The Wreckers is set amongst the legends of the Cornish coast, where it was thought that ships were deliberately led astray by the people who lived on the coast, so that they would wreck on the rocks and could be plundered.
This particular village is led by the Wesleyan preacher, Pascoe, who preaches the same laws as his forefathers: it is God’s will that the ships will be wrecked on the coast, it is his way of providing for his faithful servants who would otherwise starve. But recently, there have been fewer shipwrecks, and the people are going hungry. When a rumor arises that someone has been lighting a beacon to warn the ships away, betraying them all, the people must find the traitor. During the storm that night, Pascoe is found lying next to the embers of a fire. Can their faithful leader be the traitor they were looking for? Why would he betray them?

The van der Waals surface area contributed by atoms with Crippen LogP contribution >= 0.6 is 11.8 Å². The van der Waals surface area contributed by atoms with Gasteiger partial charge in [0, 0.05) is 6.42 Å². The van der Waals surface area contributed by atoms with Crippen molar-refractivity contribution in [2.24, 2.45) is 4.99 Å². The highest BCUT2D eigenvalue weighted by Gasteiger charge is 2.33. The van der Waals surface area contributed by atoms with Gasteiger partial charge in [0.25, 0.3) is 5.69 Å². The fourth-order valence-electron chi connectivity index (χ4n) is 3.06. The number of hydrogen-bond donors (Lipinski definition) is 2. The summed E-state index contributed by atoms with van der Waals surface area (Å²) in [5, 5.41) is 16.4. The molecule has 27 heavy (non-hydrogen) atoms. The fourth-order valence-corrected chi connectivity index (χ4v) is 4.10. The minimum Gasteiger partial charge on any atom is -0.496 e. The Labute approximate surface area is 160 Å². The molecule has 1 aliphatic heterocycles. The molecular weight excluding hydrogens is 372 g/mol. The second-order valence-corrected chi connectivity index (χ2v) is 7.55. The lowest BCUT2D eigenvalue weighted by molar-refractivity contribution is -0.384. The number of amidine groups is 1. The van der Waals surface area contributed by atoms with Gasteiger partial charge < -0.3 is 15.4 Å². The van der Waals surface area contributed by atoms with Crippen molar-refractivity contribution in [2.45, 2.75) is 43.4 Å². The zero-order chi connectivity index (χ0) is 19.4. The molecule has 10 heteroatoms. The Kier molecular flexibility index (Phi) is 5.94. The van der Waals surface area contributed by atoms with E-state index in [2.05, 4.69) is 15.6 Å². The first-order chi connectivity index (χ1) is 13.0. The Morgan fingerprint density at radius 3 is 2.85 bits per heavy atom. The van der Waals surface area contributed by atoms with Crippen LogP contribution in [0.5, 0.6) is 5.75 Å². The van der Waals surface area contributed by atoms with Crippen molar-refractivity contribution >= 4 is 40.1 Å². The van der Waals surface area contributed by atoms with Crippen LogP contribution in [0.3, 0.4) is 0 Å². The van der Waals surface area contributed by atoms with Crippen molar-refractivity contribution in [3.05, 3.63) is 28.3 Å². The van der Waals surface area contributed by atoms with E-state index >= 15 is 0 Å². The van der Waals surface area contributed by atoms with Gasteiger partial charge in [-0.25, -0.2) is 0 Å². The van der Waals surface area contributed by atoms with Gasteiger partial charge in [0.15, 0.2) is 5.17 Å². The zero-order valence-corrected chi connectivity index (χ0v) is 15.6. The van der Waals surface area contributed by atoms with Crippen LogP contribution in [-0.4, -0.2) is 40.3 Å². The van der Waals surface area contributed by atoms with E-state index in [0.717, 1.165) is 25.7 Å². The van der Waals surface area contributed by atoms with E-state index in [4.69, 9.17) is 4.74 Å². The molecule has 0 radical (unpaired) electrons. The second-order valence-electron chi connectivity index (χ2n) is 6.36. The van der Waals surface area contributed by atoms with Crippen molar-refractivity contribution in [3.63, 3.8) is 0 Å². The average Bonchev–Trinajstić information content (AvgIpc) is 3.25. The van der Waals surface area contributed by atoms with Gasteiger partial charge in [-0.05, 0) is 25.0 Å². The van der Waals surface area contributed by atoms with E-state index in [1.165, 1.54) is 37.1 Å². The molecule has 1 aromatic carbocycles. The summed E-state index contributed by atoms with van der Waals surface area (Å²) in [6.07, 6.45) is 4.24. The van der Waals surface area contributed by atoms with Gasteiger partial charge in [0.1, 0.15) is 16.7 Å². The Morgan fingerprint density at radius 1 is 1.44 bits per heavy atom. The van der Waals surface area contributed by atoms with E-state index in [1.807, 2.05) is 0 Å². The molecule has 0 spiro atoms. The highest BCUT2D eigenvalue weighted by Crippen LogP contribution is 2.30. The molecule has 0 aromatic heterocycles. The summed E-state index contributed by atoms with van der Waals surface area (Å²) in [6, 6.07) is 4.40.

This enduring story of faith and love, where two people betray their own kin to rescue strangers, it set against Smyth’s beautifully rich score. Although often overlooked, this is an opera that should stand proudly alongside the others of its time.